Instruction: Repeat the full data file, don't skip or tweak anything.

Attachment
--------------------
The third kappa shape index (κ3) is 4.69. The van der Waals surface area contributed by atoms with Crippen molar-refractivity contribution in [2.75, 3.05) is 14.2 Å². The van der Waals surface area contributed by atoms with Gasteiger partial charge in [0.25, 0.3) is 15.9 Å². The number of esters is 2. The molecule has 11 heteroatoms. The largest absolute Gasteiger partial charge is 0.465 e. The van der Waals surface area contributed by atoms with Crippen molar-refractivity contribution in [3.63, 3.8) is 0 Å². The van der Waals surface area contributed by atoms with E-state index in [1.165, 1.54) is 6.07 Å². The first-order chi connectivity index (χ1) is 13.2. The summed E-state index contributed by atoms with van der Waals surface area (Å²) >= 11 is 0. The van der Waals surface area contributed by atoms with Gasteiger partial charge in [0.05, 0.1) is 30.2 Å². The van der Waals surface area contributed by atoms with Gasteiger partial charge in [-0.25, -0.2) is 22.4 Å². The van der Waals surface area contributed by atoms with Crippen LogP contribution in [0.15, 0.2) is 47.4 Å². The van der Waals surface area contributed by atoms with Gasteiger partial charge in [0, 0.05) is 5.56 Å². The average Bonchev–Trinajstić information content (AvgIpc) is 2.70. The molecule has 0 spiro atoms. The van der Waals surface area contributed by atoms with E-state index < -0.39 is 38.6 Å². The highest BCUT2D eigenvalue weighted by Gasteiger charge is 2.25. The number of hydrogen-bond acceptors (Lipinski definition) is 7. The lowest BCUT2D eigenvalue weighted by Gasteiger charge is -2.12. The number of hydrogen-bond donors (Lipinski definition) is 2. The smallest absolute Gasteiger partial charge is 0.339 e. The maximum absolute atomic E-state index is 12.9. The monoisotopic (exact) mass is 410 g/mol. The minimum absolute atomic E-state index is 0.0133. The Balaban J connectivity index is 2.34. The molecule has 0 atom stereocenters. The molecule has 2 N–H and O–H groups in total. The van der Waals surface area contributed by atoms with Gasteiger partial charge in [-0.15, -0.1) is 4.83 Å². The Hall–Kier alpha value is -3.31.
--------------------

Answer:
The third kappa shape index (κ3) is 4.69. The van der Waals surface area contributed by atoms with Crippen molar-refractivity contribution in [2.75, 3.05) is 14.2 Å². The van der Waals surface area contributed by atoms with Gasteiger partial charge in [0.25, 0.3) is 15.9 Å². The number of esters is 2. The molecule has 11 heteroatoms. The largest absolute Gasteiger partial charge is 0.465 e. The van der Waals surface area contributed by atoms with Crippen molar-refractivity contribution in [3.63, 3.8) is 0 Å². The van der Waals surface area contributed by atoms with E-state index in [1.165, 1.54) is 6.07 Å². The first-order chi connectivity index (χ1) is 13.2. The summed E-state index contributed by atoms with van der Waals surface area (Å²) >= 11 is 0. The van der Waals surface area contributed by atoms with Gasteiger partial charge in [0.05, 0.1) is 30.2 Å². The van der Waals surface area contributed by atoms with Gasteiger partial charge in [-0.25, -0.2) is 22.4 Å². The van der Waals surface area contributed by atoms with Crippen LogP contribution in [0.15, 0.2) is 47.4 Å². The van der Waals surface area contributed by atoms with Gasteiger partial charge in [0, 0.05) is 5.56 Å². The average Bonchev–Trinajstić information content (AvgIpc) is 2.70. The molecule has 0 spiro atoms. The van der Waals surface area contributed by atoms with E-state index < -0.39 is 38.6 Å². The highest BCUT2D eigenvalue weighted by Gasteiger charge is 2.25. The number of hydrogen-bond acceptors (Lipinski definition) is 7. The lowest BCUT2D eigenvalue weighted by Gasteiger charge is -2.12. The number of hydrogen-bond donors (Lipinski definition) is 2. The smallest absolute Gasteiger partial charge is 0.339 e. The maximum absolute atomic E-state index is 12.9. The monoisotopic (exact) mass is 410 g/mol. The minimum absolute atomic E-state index is 0.0133. The Balaban J connectivity index is 2.34. The molecule has 0 atom stereocenters. The molecule has 2 N–H and O–H groups in total. The van der Waals surface area contributed by atoms with Gasteiger partial charge in [-0.15, -0.1) is 4.83 Å². The Hall–Kier alpha value is -3.31.